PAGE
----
The coronavirus outbreak may have thrown millions onto unemployment rolls and shut down businesses across the nation, but people still need pickup trucks for their jobs. Sales of trucks in the United States have bounced back to pre-pandemic levels.

Ford, Chevrolet, GMC and Ram dominate the U.S. truck market, and pickups have led a broad recovery of autos since the sales trough in late March. After falling by one-fourth the week of March 29, truck sales rebounded quickly. About 24,500 trucks were sold last week — just 1% off pre-virus forecasts.

That boost has helped defy predictions that overall vehicle sales would crater by 80%.  According to J.D. Power, overall retail sales have been on the upswing for five straight weeks, with sales off only 38% last week from predicted, pre-virus levels.

But the demand has eaten into truck inventory levels, which are now half their normal levels with production idled across North America. When plants of Detroit automakers begin reopening May 18, automakers say their first priority is to rebuild supplies of those trucks that have been so beneficial to their bottom lines.

“While there is considerable uncertainty around future demand for new vehicles, one certainty is that manufacturers need to replenish heavily depleted stocks of large pickup trucks,” said Thomas King, J.D. Power’s president of data and analytics. “Pickup truck production will be a focus for all manufacturers because of their depleted inventories and the major contribution that pickups make to manufacturer revenues and profit.”

To accelerate truck sales, manufacturers have offered 0% percent financing, seven-year loan terms and record incentives — $5,000 per sale on average — to move their best-selling, most-profitable products. With sales approaching normal levels, Ram has been the first to dial back truck incentives.

Park Cities Ford in Dallas reopened its showroom in late April with social-distancing measures in place. Unlike Michigan, Texas dealerships never shut down completely and maintained sales through appointments and online. Truck sales are strong and the dealership is carefully monitoring declining inventories that are down to two months versus the usual three to four months.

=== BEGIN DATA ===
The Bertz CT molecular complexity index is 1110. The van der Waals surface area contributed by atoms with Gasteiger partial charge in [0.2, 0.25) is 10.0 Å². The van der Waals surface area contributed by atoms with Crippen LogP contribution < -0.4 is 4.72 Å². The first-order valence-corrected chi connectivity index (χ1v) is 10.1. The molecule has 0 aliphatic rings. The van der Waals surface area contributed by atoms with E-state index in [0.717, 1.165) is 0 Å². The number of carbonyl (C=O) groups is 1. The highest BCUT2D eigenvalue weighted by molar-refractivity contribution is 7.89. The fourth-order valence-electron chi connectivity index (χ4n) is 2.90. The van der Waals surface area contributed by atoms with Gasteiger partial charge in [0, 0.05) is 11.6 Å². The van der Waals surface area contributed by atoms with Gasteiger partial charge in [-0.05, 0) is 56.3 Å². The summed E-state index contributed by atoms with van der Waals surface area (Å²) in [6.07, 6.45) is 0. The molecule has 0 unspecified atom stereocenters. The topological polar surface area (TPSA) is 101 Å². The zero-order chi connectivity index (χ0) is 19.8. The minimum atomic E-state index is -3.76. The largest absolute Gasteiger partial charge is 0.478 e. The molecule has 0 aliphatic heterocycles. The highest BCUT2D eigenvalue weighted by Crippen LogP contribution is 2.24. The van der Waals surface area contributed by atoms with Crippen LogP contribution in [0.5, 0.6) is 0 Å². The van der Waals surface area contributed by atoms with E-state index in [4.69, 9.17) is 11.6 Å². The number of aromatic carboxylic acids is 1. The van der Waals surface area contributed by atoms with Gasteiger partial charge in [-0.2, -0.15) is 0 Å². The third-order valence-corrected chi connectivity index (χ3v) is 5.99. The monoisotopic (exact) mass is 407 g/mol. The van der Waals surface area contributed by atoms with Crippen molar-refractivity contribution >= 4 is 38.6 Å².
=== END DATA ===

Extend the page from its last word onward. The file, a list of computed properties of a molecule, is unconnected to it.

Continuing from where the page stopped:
“Inventories haven’t hit red-alert yet,” said Park Cities General Manager Greg Tomlin. “But if plants don’t open back up soon it will be a real problem for us. We stock a lot of pickups, but it’s also Explorer and Escape inventories that have us concerned.”

Truck sales have boosted average transaction prices to a near-record $35,700. And they pushed the market share of Detroit automakers to 43% compared to 37% before the pandemic.

The stampede for pickups has depleted once-healthy inventories. According to J.D.l Power, truck inventory levels normally average 103 days; they are expected to be down to 68 days by the end of this month and remain there for most of the summer.

“I’ve reviewed the inventory across all of our regions at the end of April. I have not seen inventory levels that low for — well, I can’t remember when,” Fiat Chrysler CEO Mike Manley said on a Tuesday earnings call. “When you get down to that level of inventory… you’re bound to be running short of certain high-volume truck configurations. But what it does mean is that we bring our plants up with a much higher level of dealer orders than people maybe expect.”

To meet demand, automakers will be prioritizing truck production as their plants come back on line.

“Dealers have done an exceptionally good job of selling from a low inventory base. But I would say that as we open back up here, prioritizing trucks and getting them out remains our priority among other vehicle lines,” General Motors Co. CFO Dhivya Suryadevara said in an earnings call Wednesday. “That’s what we’re going to prioritize.”

Ford’s F-series pickups are perennially the best-selling vehicles in America. Four Ford plants, supported by 2,000-plus U.S. suppliers, are devoted to pickup manufacturing that employs 19,000 workers.

“The F-series,” said Ford Motor Co. Chief Operating Officer Jim Farley, “will be critical in rebuilding our economy.”

Jordyn Grzelewski, Kales Hall, and Breana Noble of The Detroit News contributed.